View the Chickens’ Lib Archive on our catalogue.
The History of Chickens’ Lib
In the early 1970s, Clare Druce and her mother Violet purchased four live ‘spent’ hens from an East London butcher’s shop. They took them, uninvited, to the Ministry of Agriculture’s Animal Welfare Department in Surrey, along with a reporter and photographer from the Surrey Comet newspaper. The ‘invasion’ (as the press called it) earned them a front page spread in the Surrey Comet. Over the years, they took part in further campaigns and acquired the help of other animal rights campaigners, eventually naming their small pressure group Chickens’ Lib, which later evolved into the Farm Animal Welfare Network.
Their first national support came in 1975 when they were chosen as one of the candidates for the BBC’s Open Door programme, an initiative which saw them supplied with a professional producer and TV studio to make a short programme about the group. The programme came out live on BBC2 at peak viewing time and earned Chickens’ Lib more than 500 letters of support.
Over the years, the number of supporters grew and many well-known people in the arts, sciences and Church lent their names to their campaigns. At first Chickens’ Lib were unwelcome on the premises of the Ministry of Agriculture, Fisheries and Food (now DEFRA), but their careful and in-depth research, and their strict adherence to non-violent activism, meant that they were often treated as experts in their field. For years they were invited to official meetings where farmed animals were being discussed.
When Violet died in 1999, aged 91, and as other members of the group were obliged to other commitments, Chickens’ Lib (now the Farm Animal Welfare Network) came to an end. Since then, many bigger pressure groups and animal charities have emerged and taken their place, but Chickens’ Lib were valuable in unearthing some of the worst aspects of animal abuse in the early days.
The Chickens’ Lib Archive was donated to Heritage Quay in 2021 by Clare Druce. It contains a substantial collection of letters and campaign materials covering the history of the group from the 1970s until 2017.
Some of the many campaign documents reveal how Chickens’ Lib petitioned the Prince of Wales and the Queen about game birds, specifically cruelty in pheasant shooting (item ref: CKL/CA/1/5) and the use of bird ‘specs’ (item ref: CKL/CA/1/4). The latter documentation includes an article issued by The People with headline “Queen Bans Bird Specs!,” showing the real-world changes influenced by Chickens’ Lib.
These campaign documents also include an expert witness personal statement written by Clare Druce, highlighting her qualifications as an expert in the McDonalds libel trial of 1996 (item ref: CKL/CA/5). These documents are supported by the government correspondence (item ref: CKL/CO/1) between Druce and the Ministry of Agriculture, Fisheries and Food, which reveal how the group were thought of in high standing and were later invited to official government meetings.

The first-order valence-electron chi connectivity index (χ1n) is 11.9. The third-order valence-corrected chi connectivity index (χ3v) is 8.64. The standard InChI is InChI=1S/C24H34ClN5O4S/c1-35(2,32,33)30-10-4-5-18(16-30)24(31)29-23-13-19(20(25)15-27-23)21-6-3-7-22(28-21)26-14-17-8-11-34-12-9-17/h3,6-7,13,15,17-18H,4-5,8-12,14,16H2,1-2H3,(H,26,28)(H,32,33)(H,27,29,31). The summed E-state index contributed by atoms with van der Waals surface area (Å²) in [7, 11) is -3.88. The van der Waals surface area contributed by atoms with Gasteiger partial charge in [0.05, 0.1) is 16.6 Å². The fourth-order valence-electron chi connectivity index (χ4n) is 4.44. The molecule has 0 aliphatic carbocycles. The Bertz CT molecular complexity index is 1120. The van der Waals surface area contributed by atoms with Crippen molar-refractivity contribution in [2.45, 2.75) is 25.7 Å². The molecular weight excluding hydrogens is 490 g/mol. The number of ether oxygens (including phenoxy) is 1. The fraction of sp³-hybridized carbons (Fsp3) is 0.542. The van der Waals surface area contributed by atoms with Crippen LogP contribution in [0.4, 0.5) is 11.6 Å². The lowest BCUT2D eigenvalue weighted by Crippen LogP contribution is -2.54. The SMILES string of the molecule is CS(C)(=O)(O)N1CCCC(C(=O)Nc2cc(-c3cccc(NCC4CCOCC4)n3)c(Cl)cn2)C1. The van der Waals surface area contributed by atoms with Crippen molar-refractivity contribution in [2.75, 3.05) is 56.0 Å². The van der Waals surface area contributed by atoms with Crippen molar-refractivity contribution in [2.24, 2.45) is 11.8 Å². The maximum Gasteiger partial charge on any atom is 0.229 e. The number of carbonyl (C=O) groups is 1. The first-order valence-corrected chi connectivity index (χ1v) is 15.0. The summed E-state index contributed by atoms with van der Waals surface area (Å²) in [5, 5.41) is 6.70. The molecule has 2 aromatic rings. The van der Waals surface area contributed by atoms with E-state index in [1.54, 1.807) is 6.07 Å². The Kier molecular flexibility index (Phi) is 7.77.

The wealth of correspondence available reveals the relationship between Chickens’ Lib and international organisations, asking for assistance or advice setting up their own campaign initiatives (item ref: CKL/CO/2) from groups in the USA, Australia, South Africa and beyond.
There are also many letters and cards from their supporters and patrons (CKL/CO/3). These include celebrity supporters such as Spike Milligan, Barbara Castle M.E.P, and Joanna Lumley, as well as various members of government and the Church. There are also a large variety of marketing materials (item ref: CKL/MK) including newsletters, factsheets, posters, postcards, badges, banners, and audio-visual media.
We hold a copy of their 1975 BBC2 Open Door programme (item ref: CKL/MK/5/1/2) for which they received their first national support, and their factsheets further support their reputation as an authority on bird farming. These sheets (item ref: CKL/MK/2) include a topic index for ease of access, and cover subjects such as animal diet, disease, antibiotics, foie gras, broiler chickens, the battery hen, turkey farming and the egg industry.
Their research included site visits to battery hen farms where photographs were taken to document their findings and record living conditions. The archive contains these photographs as well as images of demonstrations, hen rescues and the group’s first uninvited visit to Whitehall in 1973 (all items ref: CKL/MK/9). There are many newspaper cuttings (item ref: CKL/PR) included in the archive, covering the demonstrations, activities, and media appearances of Chickens’ Lib, as well as support from celebrities.
The Chickens’ Lib Archive tells the fascinating story of the relentless and challenging work involved in trying to achieve even the smallest of changes, and it is now live on our online catalogue:
The archive is open to everyone, and appointments can be made to view items using our online booking form.